News that the chemicals at the centre of a contamination scandal in Williamtown have been found in a Maitland creek has sent shock waves through the community.
Hunter Water confirmed on Thursday that it had suspended a Rutherford business’s licence to discharge trade waste into the sewer, after traces of PFOS and PFOA were found in Fishery Creek.
Hunter Water identified a potential breach at Kyle Street business Australian Waste Oil Refineries during an inspection earlier this month.
A Hunter Water spokesperson said drinking water had not been contaminated, but tests were taking place as a precaution.
The contaminated water entered the sewer at Rutherford and travelled to Hunter Water’s waste water treatment facility at Farley.
After treatment, water flows from the plant, through Fishery Creek, Wallis Creek and into the Hunter River.
The Hunter Water spokesman said the treatment plant was not equipped to remove chemicals like PFOS or PFOA from water.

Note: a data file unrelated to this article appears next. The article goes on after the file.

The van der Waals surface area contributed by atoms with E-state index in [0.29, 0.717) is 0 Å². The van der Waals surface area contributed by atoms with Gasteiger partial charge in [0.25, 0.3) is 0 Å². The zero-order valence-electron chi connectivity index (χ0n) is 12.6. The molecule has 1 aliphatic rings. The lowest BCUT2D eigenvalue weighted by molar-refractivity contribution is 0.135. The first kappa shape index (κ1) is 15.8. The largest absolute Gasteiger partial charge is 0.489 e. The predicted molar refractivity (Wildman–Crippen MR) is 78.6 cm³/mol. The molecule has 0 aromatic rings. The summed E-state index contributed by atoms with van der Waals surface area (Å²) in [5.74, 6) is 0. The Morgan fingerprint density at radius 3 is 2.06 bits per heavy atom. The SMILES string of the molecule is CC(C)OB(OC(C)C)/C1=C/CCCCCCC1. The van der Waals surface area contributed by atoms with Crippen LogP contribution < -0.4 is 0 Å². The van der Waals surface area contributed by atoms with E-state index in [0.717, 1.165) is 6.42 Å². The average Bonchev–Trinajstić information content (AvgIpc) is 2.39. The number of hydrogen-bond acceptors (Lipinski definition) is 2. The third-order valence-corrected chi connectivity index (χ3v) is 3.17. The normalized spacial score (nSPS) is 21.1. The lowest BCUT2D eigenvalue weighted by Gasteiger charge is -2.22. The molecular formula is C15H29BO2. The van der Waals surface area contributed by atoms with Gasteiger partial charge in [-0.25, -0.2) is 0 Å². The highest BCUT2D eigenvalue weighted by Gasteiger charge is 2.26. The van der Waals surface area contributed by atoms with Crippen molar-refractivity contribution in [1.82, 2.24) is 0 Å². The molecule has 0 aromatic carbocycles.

It comes amid an ongoing saga involving the same chemicals at Williamtown, where commercial fishing has been suspended and home owners have been left wondering how the value of their properties would be affected.
Hunter Environment Lobby spokesperson Jan Davis said she was shocked to hear about the contamination.
“It’s a real worry,” she said.
“It could impact on us in so many ways – it’s very dangerous.
“Panicking people isn’t helpful but people need to be aware of the danger.
“Look at Williamtown – I’d hate to think the same thing could happen at Rutherford.”
Maitland MP Jenny Aitchison said it was appalling that the chemicals had been found in Fishery Creek.
“I will be supporting the EPA to get to the bottom of it,” she said.
“We just need to get to the bottom of it and make sure that it’s stopped.”